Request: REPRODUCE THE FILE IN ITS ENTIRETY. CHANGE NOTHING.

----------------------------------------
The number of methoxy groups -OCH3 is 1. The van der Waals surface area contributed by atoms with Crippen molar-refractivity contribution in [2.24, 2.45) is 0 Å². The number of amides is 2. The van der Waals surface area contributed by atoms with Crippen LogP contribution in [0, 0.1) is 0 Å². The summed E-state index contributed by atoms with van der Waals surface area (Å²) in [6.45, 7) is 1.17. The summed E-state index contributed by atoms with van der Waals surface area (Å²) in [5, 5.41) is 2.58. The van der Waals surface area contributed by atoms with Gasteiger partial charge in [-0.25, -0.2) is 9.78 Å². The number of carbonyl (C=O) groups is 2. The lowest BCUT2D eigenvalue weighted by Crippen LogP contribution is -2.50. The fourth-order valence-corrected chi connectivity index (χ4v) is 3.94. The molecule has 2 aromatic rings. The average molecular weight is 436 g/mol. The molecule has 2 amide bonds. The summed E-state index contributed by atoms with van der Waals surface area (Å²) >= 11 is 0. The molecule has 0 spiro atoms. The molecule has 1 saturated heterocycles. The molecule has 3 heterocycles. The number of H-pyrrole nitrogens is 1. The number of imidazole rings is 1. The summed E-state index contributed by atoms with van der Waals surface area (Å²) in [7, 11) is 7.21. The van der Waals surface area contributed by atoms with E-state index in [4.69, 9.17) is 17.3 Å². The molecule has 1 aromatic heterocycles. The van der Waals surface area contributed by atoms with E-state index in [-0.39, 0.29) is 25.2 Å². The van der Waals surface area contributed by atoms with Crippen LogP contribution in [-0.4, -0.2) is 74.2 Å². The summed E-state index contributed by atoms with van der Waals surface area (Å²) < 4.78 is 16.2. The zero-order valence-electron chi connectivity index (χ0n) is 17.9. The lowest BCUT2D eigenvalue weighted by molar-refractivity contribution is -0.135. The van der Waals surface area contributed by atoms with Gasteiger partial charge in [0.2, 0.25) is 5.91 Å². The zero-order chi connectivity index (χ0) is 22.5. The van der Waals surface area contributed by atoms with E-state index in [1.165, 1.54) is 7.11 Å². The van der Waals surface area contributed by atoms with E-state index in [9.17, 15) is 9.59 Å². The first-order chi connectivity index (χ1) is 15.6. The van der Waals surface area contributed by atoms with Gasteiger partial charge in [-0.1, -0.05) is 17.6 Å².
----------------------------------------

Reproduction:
The number of methoxy groups -OCH3 is 1. The van der Waals surface area contributed by atoms with Crippen molar-refractivity contribution in [2.24, 2.45) is 0 Å². The number of amides is 2. The van der Waals surface area contributed by atoms with Crippen LogP contribution in [0, 0.1) is 0 Å². The summed E-state index contributed by atoms with van der Waals surface area (Å²) in [6.45, 7) is 1.17. The summed E-state index contributed by atoms with van der Waals surface area (Å²) in [5, 5.41) is 2.58. The van der Waals surface area contributed by atoms with Gasteiger partial charge in [-0.25, -0.2) is 9.78 Å². The number of carbonyl (C=O) groups is 2. The lowest BCUT2D eigenvalue weighted by Crippen LogP contribution is -2.50. The fourth-order valence-corrected chi connectivity index (χ4v) is 3.94. The molecule has 2 aromatic rings. The average molecular weight is 436 g/mol. The molecule has 2 amide bonds. The summed E-state index contributed by atoms with van der Waals surface area (Å²) >= 11 is 0. The molecule has 0 spiro atoms. The molecule has 1 saturated heterocycles. The molecule has 3 heterocycles. The number of H-pyrrole nitrogens is 1. The number of imidazole rings is 1. The summed E-state index contributed by atoms with van der Waals surface area (Å²) in [7, 11) is 7.21. The van der Waals surface area contributed by atoms with E-state index in [4.69, 9.17) is 17.3 Å². The molecule has 1 aromatic heterocycles. The van der Waals surface area contributed by atoms with E-state index in [-0.39, 0.29) is 25.2 Å². The van der Waals surface area contributed by atoms with Crippen LogP contribution in [-0.4, -0.2) is 74.2 Å². The summed E-state index contributed by atoms with van der Waals surface area (Å²) < 4.78 is 16.2. The zero-order valence-electron chi connectivity index (χ0n) is 17.9. The lowest BCUT2D eigenvalue weighted by molar-refractivity contribution is -0.135. The van der Waals surface area contributed by atoms with Gasteiger partial charge in [0.2, 0.25) is 5.91 Å². The zero-order chi connectivity index (χ0) is 22.5. The van der Waals surface area contributed by atoms with E-state index in [1.165, 1.54) is 7.11 Å². The van der Waals surface area contributed by atoms with E-state index in [9.17, 15) is 9.59 Å². The first-order chi connectivity index (χ1) is 15.6. The van der Waals surface area contributed by atoms with Gasteiger partial charge in [-0.1, -0.05) is 17.6 Å².